We have already established that script breakdown is a key stage in the preparation of any film. It is also quite obvious that a script breakdown makes it possible to start the scheduling of the shooting. However, in this process, we have so far avoided what both breakdown and scheduling are directly related to - budgeting. So today, Filmustage will define how to calculate a budget for your movie.
So your script is finished. And you've probably done a breakdown in our automated service, right? No? Then we suggest you take advantage of our pre-trained technology that will do all the most routine work for you in a matter of minutes! But the most intriguing information we are about to leave for the finale of the article. And now to business: we've put together the following steps/tips to help you effectively create an accurate budget.
The first step is to look at your scenario. Yes, you may think, why would I do that when I've already seen the scripts hundreds of times. But trust us, before such a crucial step as this, it's not unreasonable to scan the script and make sure you haven't lost something.
Then pay attention to the tags generated by Filmustage. Each necessary element of the script will be highlighted in a particular color and sorted into the following categories: cast, props, locations, costumes, sound, etc. However, the first aspect to think about is undoubtedly the crew. To bring a multi-page script to life, you'll need a director, cinematographer, artist, sound, and, of course, a casting director, as well as many others. It is the team that should be considered a priority before the cast because if you spend most of the budget on talent, you're banal to have no money for a decent crew, as well as the conditions in which the team will stay.
Moving on, I'd like to point out that many producers and 1st ADs prefer to start planning their budget with a cast. In the case of expensive productions, it is especially relevant, because on the big stage an actor is not only a talented individual but also a media star, which is able to entice people to go to the cinema. Accordingly, the person who will shine on the screen is extremely important, because it is through the characters that we perceive the story for the most part. In your automatic breakdown, each individual character will be highlighted, so that you can trace the actions and circumstances of each character. And this step is extremely important because you may need a stuntman and a stunt coordinator for certain scenes - so just keep it in mind.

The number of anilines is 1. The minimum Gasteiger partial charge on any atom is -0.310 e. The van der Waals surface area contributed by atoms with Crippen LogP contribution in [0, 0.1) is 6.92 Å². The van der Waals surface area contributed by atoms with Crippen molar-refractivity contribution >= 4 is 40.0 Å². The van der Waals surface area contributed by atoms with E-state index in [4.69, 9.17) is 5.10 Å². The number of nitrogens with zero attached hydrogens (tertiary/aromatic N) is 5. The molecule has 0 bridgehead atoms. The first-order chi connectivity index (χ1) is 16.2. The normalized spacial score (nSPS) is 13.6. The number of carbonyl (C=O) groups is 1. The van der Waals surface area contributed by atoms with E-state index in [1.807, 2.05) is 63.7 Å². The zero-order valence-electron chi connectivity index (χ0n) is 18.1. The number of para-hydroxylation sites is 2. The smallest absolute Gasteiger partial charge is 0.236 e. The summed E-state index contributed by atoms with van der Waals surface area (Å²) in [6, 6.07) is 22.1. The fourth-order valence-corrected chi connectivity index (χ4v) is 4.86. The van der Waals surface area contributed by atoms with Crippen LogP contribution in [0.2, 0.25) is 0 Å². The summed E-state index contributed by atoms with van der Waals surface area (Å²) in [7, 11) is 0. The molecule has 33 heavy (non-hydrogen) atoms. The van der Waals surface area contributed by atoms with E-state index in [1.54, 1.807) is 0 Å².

Next, the most logical decision would be to start working with locations. In this block, you can fit a lot of nuances. For example, what location is declared in the script, and what is its real price? Is it possible to shoot several scenes in one place? Will it be necessary to negotiate with the authorities, so that the police block the roads or streets? And in the end, how many locations do you need to shoot the film? All of these questions are sufficiently representative of the importance of such a step as working with locations.
How, however, will your characters be dressed? Or maybe you'll need to build a location yourself? Then you definitely should not neglect the art department, which is responsible for the creative part of the work. There are a lot of cases where the budget of a film has gone up a lot because the artists had to rebuild the set or change the scene beyond recognition. Of course, this not only greatly affects the budget, but also disrupts the timing of the shooting. So you should think in advance about what you are about to build, what props you need (usually highlighted in purple), what materials are crucial to implement the idea, and much, much more.
Obviously, apart from the crew and cast, you'll definitely use a huge amount of equipment. You should think over where and how to piece together the necessary setup (camera, its accessories, tripods, dolly, hard drives, sound, etc.). Also, you have to mark some special situations when you may need special equipment, for example, an underwater rig or telescopic crane.
Extras. Extras are critical. From a nameless character who appears sporadically (highlighted in yellow) to specific objects that define the atmosphere of the scene (highlighted in green). Atmosphere extras include, for example, people passing in the background. Exactly as separately need to allocate special effects that will be marked in blue. Pink highlights any vehicles or animals that will have to appear on the screen, as in this case, you will probably need to hire animal specialists or a professional driver. Brown in the industry marks any sound or music that is mentioned in the script. After reading all this, I think it's pretty obvious that extras aren't just additions to the budget, but an important part of it that's worth keeping in mind.
Last but not least is the comfort of the crew, namely the catering & craft services. Here it's simple: crew members should be fed and served as decently as possible, as it directly affects the physical and emotional state, and, accordingly, the productivity of the work.
So we've gone over all the most important criteria to consider when budgeting for your great movie. Of course, we admit that these steps can't be called universal, since every film represents a unique case of both pre-production and the rest of the stages. As the budgeting stage remains critical, it's time to unveil all the cards: our platform will have a new budgeting feature soon! Thanks to our update, all users will now be able to enter prices for locations, props, talents, extras, etc. directly into the summary of your breakdown! Rest assured that you won't lose any important aspect because it will all be in one place and in front of your eyes. We believe that along with our AI-powered breakdown service, you will successfully use this feature to plan the budget for your upcoming projects. Love, Filmustage!